These objects, and others which will become apparent hereinafter, are attained in accordance with the present invention by pressing single strands formed from a plastic mass in a stream of cooling liquid and shredding the plastic strands in the cooling liquid into granules, thereby forming a dispersion, conveying the dispersion of granules and cooling liquid through a first conduit to a separator for concentrating the dispersion through increase of the content of granulate in the cooling liquid through withdrawal of a portion of cooling liquid, conveying the concentrated dispersion of granules and cooling liquid to a dryer along a second conduit which is longer, preferably by at least one order of a number, than the length of the first conduit, and separating the cooling liquid from the granulate.
The present invention is based on the recognition that the hydraulic conveyance of solids becomes more cost-efficient with increasing solids content of the dispersion, and that the granulate content in the conventional granulating process for the hydraulic transport of the dispersion can be raised far beyond the value to be observed for the actual granulating step, before a clogging of the hydraulic conduit is encountered. In accordance with the present invention, it is thus possible to position the dryer at a distant location from the extruder, e.g. in proximity of a storage silo, so that the costs involved for a pneumatic transport of the granulate from the dryer to the storage silo can be saved.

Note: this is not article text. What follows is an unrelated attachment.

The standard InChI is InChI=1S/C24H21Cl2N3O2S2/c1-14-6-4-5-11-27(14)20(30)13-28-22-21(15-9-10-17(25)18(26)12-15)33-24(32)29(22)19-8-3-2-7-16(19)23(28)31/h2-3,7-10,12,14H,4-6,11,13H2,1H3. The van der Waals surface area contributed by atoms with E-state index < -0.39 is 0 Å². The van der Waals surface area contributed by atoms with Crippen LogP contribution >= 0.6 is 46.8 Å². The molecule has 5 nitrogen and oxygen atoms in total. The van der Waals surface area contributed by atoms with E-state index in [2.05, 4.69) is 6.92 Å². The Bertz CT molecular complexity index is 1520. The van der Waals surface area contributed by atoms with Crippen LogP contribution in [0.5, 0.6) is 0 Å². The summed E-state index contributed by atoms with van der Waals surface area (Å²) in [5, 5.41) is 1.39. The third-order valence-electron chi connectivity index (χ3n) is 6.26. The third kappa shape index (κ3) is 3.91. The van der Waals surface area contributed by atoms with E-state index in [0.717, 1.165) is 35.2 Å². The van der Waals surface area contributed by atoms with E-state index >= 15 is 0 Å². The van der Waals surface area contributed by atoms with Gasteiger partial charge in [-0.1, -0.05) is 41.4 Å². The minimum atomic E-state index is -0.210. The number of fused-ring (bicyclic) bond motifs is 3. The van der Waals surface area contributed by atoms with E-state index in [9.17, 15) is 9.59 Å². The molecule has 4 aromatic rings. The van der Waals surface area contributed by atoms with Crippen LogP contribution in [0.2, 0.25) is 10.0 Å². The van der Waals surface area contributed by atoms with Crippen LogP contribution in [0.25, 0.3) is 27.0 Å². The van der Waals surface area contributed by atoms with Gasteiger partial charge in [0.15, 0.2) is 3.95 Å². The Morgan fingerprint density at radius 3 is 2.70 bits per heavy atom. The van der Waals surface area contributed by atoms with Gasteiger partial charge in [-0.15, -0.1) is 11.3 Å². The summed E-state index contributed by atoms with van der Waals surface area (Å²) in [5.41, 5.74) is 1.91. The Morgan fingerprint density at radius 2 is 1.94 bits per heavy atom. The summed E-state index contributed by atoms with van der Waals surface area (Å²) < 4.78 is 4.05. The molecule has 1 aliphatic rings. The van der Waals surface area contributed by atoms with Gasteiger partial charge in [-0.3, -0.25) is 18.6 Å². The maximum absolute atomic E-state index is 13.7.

Further costs can be saved by configuring the nominal diameter of the second conduit at smaller dimension than the nominal diameter of the first conduit. The diametric ratio may, preferably, be less than 0.5.